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This article was published 1/11/2019 (598 days ago), so information in it may no longer be current.
If letting the perfect be the enemy of the good were a sport, Winnipeg’s two-steps-forward-one-step-back approach to mass transit over the decades would deserve an Olympic medal. But that doesn’t mean we can’t seize a good idea and run with it.
And changing the bus routes in one area of the city to a spine-and-feeder model is a good idea.
The long history of infrastructure and varied approaches to making it easier to get around the city has had adherents for any number of initiatives. A dwindling few Winnipeggers still fondly remember the streetcars that were retired in 1955, a casualty of the city’s increasingly car-centric approach.
Others may recall the potential of former mayor Stephen Juba’s monorail idea, a project that never came to pass.
And given the costs involved, and struggles with other levels of government over funding, light rail is an idea that has been touted, and shelved, so many times it has begun to take on a surreal quality — despite the fact it was a reality in Winnipeg for decades.
Bus rapid transit is slowly taking shape, however, and despite former mayor Glen Murray’s belief in the early 2000s that once Winnipeggers got a taste of BRT they’d want more, there hasn’t necessarily been a surge in ridership as rapid transit corridors are built.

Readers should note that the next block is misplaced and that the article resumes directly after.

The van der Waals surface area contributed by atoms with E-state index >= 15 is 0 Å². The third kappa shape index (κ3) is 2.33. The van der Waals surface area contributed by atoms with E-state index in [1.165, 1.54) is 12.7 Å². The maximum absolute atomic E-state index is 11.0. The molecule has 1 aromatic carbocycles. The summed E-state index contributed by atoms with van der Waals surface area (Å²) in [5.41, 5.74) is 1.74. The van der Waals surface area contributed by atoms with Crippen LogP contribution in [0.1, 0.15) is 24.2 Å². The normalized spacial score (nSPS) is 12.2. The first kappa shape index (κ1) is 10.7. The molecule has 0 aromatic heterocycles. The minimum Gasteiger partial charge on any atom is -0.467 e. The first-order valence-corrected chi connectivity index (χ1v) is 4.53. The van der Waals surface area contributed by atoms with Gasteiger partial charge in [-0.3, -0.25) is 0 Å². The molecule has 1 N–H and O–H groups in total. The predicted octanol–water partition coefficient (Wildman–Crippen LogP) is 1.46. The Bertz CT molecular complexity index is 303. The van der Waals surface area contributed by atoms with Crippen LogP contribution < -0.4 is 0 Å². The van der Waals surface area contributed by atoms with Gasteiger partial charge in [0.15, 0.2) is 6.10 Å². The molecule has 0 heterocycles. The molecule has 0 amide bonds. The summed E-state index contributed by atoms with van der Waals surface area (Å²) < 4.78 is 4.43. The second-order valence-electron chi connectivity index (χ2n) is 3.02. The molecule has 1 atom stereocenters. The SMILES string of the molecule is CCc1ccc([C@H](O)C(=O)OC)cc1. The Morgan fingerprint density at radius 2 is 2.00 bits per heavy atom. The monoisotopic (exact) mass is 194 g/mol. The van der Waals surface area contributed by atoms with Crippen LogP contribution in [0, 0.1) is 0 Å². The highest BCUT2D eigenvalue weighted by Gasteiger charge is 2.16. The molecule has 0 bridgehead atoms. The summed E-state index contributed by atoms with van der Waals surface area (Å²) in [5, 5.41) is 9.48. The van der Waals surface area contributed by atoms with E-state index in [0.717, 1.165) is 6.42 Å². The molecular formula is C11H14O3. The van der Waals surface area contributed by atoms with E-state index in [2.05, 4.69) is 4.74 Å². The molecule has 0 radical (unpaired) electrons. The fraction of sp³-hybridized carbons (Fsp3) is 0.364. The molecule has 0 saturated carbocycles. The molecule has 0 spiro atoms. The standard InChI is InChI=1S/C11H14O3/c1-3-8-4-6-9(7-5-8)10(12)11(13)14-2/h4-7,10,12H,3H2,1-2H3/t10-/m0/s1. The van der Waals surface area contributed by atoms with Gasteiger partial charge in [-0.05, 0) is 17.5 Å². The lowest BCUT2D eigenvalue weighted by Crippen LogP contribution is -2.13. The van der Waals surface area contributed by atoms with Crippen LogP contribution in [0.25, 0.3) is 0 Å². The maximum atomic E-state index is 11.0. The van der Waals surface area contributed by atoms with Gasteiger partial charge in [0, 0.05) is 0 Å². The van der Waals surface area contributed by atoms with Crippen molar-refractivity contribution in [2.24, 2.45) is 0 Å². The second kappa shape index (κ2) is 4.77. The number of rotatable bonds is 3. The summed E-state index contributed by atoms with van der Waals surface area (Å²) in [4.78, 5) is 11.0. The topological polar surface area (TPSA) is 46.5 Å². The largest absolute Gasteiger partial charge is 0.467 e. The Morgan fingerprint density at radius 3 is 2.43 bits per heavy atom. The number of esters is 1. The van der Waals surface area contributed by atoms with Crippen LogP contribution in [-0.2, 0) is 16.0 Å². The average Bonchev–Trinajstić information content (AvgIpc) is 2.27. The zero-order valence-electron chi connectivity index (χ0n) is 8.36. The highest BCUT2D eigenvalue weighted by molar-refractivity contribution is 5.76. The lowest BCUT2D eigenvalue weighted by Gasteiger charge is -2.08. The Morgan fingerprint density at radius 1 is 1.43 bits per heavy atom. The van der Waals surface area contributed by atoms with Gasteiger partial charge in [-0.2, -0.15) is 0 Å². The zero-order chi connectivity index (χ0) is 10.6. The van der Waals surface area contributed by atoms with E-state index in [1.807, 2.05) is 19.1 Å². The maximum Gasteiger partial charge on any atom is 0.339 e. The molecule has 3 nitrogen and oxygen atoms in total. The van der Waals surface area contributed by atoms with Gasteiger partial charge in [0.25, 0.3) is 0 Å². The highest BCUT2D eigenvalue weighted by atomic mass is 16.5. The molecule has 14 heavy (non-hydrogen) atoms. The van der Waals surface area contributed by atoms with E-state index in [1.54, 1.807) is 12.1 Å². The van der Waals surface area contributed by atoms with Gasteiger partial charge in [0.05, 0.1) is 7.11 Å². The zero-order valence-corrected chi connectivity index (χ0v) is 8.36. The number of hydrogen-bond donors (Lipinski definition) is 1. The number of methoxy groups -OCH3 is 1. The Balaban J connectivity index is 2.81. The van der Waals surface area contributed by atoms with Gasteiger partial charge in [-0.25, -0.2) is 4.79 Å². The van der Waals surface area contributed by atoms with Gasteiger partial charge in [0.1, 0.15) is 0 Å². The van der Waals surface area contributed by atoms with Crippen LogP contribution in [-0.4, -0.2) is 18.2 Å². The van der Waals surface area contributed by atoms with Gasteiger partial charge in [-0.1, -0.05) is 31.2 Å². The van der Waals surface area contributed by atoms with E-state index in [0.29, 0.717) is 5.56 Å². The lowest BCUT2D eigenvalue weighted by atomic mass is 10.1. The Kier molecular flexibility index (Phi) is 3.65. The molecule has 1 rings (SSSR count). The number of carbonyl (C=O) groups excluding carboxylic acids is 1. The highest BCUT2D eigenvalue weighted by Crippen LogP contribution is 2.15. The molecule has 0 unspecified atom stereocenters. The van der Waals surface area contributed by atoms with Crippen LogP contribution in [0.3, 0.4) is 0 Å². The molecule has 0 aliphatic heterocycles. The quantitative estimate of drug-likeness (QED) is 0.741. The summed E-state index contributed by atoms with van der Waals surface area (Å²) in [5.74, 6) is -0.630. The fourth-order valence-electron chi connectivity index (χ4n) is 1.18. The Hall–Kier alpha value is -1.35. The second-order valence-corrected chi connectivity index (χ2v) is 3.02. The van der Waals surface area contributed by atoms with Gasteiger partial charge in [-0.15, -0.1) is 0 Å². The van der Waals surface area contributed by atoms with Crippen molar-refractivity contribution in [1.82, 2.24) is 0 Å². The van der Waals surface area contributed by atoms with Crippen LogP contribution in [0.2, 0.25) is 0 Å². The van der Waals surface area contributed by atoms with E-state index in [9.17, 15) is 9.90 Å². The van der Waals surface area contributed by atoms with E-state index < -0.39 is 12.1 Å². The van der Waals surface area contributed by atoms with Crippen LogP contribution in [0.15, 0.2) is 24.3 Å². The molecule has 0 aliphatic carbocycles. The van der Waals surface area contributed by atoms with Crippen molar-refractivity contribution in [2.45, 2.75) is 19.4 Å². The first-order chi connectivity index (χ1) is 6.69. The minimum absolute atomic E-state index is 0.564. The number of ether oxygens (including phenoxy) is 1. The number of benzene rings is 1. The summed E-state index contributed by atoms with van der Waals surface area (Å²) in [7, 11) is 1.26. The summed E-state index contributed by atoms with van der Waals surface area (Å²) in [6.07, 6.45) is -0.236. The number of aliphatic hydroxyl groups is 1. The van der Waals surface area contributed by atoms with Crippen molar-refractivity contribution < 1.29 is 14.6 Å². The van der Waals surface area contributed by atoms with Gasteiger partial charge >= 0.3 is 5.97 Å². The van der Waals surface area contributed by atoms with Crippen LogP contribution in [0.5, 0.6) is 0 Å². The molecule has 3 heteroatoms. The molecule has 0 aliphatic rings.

That may change, though, with the proposed reconfiguration of routes along the new southwest transit corridor when it opens in April.
According to the new plan laid out by Winnipeg Transit, 17 routes will be discontinued, 10 routes will be redrawn and 15 new routes will be introduced. One "Blue Line" route will be the spine of the configuration, the majority of its length along the rapid transit corridor, with larger buses running more often. Many "feeder" routes will get passengers to stops along the Blue Line.
The model moves Transit away from running many long routes to serve a spread–out ridership, focusing instead on getting more people onto the BRT service for part of their commute.
The model moves Transit away from running many long routes to serve a spread-out ridership, focusing instead on getting more people onto the BRT service for part of their commute. Transit estimates travel times could be shortened by five to eight minutes along the corridor.
It’s a change in thinking, and reactions have been mixed. Will the schedules of the new and changed routes allow commuters to catch the needed BRT buses? How will adverse weather affect the experience?
Transit’s plans to buy 18 new articulated buses and hire more than 40 new employees (subject to council approval), should help reduce the frequency of filled-to-capacity buses zooming past stops. Passengers using the main line for part of their commute in conjunction with the feeder routes means fewer passengers using a single line for long stretches — freeing up room.
There is, of course, a cost.
The change will add $2.55 million to Transit’s operating budget, which constitutes a 1.2 per cent increase from the 2019 budget, and would require annual increases: $3.48 million in 2021, $3.57 million in 2022 and $3.59 million for 2023.
Those increases would eat up a lot of Transit’s financial wiggle room, given that Mayor Brian Bowman and finance chairman Scott Gillingham recently announced a two per cent annual cap for the next four years on Transit’s operating budget.
But the bottom line is this: Transit has got a good idea here, and better service will attract more riders. Let’s not hold out for the perfect and miss out on the good.